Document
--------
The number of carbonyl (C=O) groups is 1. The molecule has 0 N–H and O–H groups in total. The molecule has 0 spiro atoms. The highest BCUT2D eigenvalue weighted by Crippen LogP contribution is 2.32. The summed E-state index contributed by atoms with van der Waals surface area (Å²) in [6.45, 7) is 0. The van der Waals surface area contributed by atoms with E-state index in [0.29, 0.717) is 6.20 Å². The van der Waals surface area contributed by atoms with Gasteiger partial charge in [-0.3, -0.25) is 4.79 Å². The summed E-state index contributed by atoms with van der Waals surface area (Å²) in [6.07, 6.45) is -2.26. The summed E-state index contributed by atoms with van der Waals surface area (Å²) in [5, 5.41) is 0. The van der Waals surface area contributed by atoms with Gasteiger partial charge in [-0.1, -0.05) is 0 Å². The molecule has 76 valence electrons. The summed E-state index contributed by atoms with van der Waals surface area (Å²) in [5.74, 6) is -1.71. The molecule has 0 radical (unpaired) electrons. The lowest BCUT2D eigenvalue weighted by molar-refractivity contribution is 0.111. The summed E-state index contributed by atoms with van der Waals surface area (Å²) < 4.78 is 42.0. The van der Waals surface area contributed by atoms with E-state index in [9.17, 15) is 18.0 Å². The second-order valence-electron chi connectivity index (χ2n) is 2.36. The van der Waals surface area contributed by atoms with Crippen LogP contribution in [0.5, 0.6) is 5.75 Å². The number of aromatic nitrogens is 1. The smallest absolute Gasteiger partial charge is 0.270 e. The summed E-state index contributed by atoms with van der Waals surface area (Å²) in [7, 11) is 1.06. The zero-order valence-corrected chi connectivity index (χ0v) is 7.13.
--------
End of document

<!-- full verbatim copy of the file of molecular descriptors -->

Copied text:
The number of carbonyl (C=O) groups is 1. The molecule has 0 N–H and O–H groups in total. The molecule has 0 spiro atoms. The highest BCUT2D eigenvalue weighted by Crippen LogP contribution is 2.32. The summed E-state index contributed by atoms with van der Waals surface area (Å²) in [6.45, 7) is 0. The van der Waals surface area contributed by atoms with E-state index in [0.29, 0.717) is 6.20 Å². The van der Waals surface area contributed by atoms with Gasteiger partial charge in [-0.3, -0.25) is 4.79 Å². The summed E-state index contributed by atoms with van der Waals surface area (Å²) in [6.07, 6.45) is -2.26. The summed E-state index contributed by atoms with van der Waals surface area (Å²) in [5, 5.41) is 0. The van der Waals surface area contributed by atoms with Gasteiger partial charge in [-0.1, -0.05) is 0 Å². The molecule has 76 valence electrons. The summed E-state index contributed by atoms with van der Waals surface area (Å²) in [5.74, 6) is -1.71. The molecule has 0 radical (unpaired) electrons. The lowest BCUT2D eigenvalue weighted by molar-refractivity contribution is 0.111. The summed E-state index contributed by atoms with van der Waals surface area (Å²) < 4.78 is 42.0. The van der Waals surface area contributed by atoms with E-state index in [9.17, 15) is 18.0 Å². The second-order valence-electron chi connectivity index (χ2n) is 2.36. The van der Waals surface area contributed by atoms with Crippen LogP contribution in [0.5, 0.6) is 5.75 Å². The number of aromatic nitrogens is 1. The smallest absolute Gasteiger partial charge is 0.270 e. The summed E-state index contributed by atoms with van der Waals surface area (Å²) in [7, 11) is 1.06. The zero-order valence-corrected chi connectivity index (χ0v) is 7.13.